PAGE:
“Welcome to Chechnya” Producer & Editor on Their Immersion in High-Stakes LGBTQ Reportage
Few westerners took notice in 2016 when the Russian republic of Chechnya began persecuting gay, lesbian, and transgender citizens. But after Oscar-nominated documentarian David France read a New Yorker article detailing how Ramzan Kadyrov’s regime has tortured, imprisoned, and executed LGBTQ residents, he traveled to Moscow. There, France and his crew documented the Russian LGBT Network and Moscow Community Center for LGBTI+ Initiatives as they provide temporary sanctuary for refugees eager to gain asylum in friendly countries. The resulting film, Welcome to Chechnya, debuts tonight, June 30 on HBO, and presents a harrowing group portrait of activists who risk their own lives to combat state-sponsored homophobia.
Welcome to Chechnya editor Tyler Walk, who earlier collaborated with Chase on the Oscar-nominated How to Survive a Plague (streaming on IFC Films Unlimited), recently joined the producer Alice Henty (One Day in September) to talk about their immersion in hard truths, stressful footage and the face-swapping technology used to protect the subjects of Welcome to Chechnya.
The people in Welcome to Checnnya face torture, imprisonment, or the possibility of “disappearing” entirely, like Zelim Bakaev, the gay pop star who vanished in 2017. It must have been nerve-wracking to participate in such a high-risk project.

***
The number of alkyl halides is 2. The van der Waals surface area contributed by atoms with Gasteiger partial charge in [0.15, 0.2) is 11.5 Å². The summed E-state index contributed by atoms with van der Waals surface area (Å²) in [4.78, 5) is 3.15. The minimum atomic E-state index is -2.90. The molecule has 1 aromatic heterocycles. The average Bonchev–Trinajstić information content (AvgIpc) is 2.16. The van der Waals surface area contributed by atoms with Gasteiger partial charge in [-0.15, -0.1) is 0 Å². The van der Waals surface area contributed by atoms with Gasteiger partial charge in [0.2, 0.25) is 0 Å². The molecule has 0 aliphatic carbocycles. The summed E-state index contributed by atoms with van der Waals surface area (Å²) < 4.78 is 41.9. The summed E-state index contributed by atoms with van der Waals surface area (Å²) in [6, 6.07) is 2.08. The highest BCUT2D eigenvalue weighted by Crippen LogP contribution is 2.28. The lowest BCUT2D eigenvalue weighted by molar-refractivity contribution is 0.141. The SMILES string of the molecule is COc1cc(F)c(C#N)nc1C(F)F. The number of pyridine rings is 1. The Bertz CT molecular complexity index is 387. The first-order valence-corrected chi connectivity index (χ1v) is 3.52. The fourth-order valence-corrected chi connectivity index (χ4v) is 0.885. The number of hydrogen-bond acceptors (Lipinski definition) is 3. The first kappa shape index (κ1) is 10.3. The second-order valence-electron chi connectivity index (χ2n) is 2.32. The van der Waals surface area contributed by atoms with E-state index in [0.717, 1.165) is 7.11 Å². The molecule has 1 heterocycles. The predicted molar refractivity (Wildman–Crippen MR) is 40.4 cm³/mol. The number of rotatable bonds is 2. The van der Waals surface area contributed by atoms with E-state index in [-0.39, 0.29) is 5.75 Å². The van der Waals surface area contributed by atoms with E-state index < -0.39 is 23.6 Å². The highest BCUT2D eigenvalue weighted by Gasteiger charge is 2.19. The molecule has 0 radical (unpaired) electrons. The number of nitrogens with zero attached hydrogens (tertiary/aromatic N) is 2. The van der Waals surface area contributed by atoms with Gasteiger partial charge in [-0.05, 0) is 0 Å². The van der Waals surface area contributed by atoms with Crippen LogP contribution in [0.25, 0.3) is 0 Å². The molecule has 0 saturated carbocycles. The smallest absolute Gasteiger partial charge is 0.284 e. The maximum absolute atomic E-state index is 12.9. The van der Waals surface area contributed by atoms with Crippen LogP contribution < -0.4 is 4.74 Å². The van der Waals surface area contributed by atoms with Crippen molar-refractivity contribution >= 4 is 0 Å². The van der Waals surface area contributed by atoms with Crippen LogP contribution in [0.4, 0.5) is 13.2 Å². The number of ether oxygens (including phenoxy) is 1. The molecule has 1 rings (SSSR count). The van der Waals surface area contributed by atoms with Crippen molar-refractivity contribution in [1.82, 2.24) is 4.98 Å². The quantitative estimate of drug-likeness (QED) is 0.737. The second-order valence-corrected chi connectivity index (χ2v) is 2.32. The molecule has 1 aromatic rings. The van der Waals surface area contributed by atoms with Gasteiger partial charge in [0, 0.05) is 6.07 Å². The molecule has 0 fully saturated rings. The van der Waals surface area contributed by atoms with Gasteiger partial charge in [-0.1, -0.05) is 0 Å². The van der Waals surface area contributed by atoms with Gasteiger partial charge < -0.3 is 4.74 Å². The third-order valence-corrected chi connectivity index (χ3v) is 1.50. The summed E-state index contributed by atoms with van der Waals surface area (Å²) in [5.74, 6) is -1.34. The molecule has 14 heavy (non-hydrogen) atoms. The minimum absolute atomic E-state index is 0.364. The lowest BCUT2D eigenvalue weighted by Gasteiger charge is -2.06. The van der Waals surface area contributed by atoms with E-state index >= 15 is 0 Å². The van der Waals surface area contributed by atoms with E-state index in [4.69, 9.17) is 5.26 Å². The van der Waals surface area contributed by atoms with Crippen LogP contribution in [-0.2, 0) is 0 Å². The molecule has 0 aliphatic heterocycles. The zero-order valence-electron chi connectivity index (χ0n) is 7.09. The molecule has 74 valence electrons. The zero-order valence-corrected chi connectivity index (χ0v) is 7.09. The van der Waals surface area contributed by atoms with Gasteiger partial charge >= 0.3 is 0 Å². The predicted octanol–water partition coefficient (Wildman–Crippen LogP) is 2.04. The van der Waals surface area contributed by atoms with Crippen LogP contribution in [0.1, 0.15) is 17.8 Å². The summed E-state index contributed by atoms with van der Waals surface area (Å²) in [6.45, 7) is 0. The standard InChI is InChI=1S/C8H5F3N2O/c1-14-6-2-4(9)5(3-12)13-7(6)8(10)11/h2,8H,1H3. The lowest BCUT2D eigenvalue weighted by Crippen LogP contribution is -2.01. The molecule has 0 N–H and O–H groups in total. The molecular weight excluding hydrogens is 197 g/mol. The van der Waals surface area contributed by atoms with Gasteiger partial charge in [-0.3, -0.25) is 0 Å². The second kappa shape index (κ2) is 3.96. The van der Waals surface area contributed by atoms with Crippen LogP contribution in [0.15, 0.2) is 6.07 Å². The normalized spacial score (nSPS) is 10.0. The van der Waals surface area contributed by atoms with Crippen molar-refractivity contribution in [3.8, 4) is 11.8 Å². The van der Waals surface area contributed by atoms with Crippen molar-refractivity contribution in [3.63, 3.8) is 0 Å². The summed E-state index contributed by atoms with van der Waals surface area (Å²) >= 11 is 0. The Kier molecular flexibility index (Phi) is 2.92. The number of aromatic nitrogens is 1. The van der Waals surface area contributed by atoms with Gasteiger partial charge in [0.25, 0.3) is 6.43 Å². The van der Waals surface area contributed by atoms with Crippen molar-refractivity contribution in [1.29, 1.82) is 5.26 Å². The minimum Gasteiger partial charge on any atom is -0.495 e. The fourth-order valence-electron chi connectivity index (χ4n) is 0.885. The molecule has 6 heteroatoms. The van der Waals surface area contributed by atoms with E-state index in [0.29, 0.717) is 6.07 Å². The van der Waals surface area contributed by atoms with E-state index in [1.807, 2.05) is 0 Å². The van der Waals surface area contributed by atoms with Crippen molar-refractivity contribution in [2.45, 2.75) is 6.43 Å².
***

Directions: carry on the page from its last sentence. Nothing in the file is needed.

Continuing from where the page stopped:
Alice: Our primary concern was that David would inadvertently lead the authorities to the victims, for lack of a better word, since he was going in and out of Russia. And we didn’t want to blow the cover of the important work these activists were doing.
Welcome to Chechnya begins with an explanation that people in the film have been digitally disguised to protect their identities. Was that security measure baked into the project from the get go?
Tyler: When David shot in Moscow, he promised everybody that he would make them unrecognizable to their own mothers.
The face-swapped LGBTQ asylum seekers look every bit as real as activists David Isteev and Oleg Baranova, who appear as themselves. How did you pull that off?
Tyler: Early on, we tried out Rotoscope animation used in The Tower and Waking Life, which basically turns actors into graphic novel-style caricatures, but it made the characters seem obviously not human. Our priority was to disguise the activists and people on the run, but we also wanted the audience to read the emotional nuances on their faces and connect with the characters emotionally. So we started exploring deep fake technology which we knew has been used for sinister purposes on the Internet. We were told time and again there was no way to do it for a feature-length documentary shot vérité style with low light and un-stabilized camera. We finally found [effects animator] Ryan Laney, who’s worked on big superhero movies [including Spider-Man 3]. He was game for doing Welcome to Chechnya at a much smaller scale out of his own home. It took much longer than planned, nearly 10 months, but I’m glad we stuck with it because Ryan came up with a tool that I think could be a model for other documentaries where people want to come forward with their stories but are afraid [of being identified].
How did you protect the un-edited footage that revealed the victims’ actual faces?
Alice: All the footage was put onto drives with long, complicated passwords that weren’t known by the person carrying the drive. If the drives were seized, there’d be no way for the authorities to see the footage. Once the footage got back to the states, the hard drives, which were stored in safes, would be plugged into air-gapped edit systems.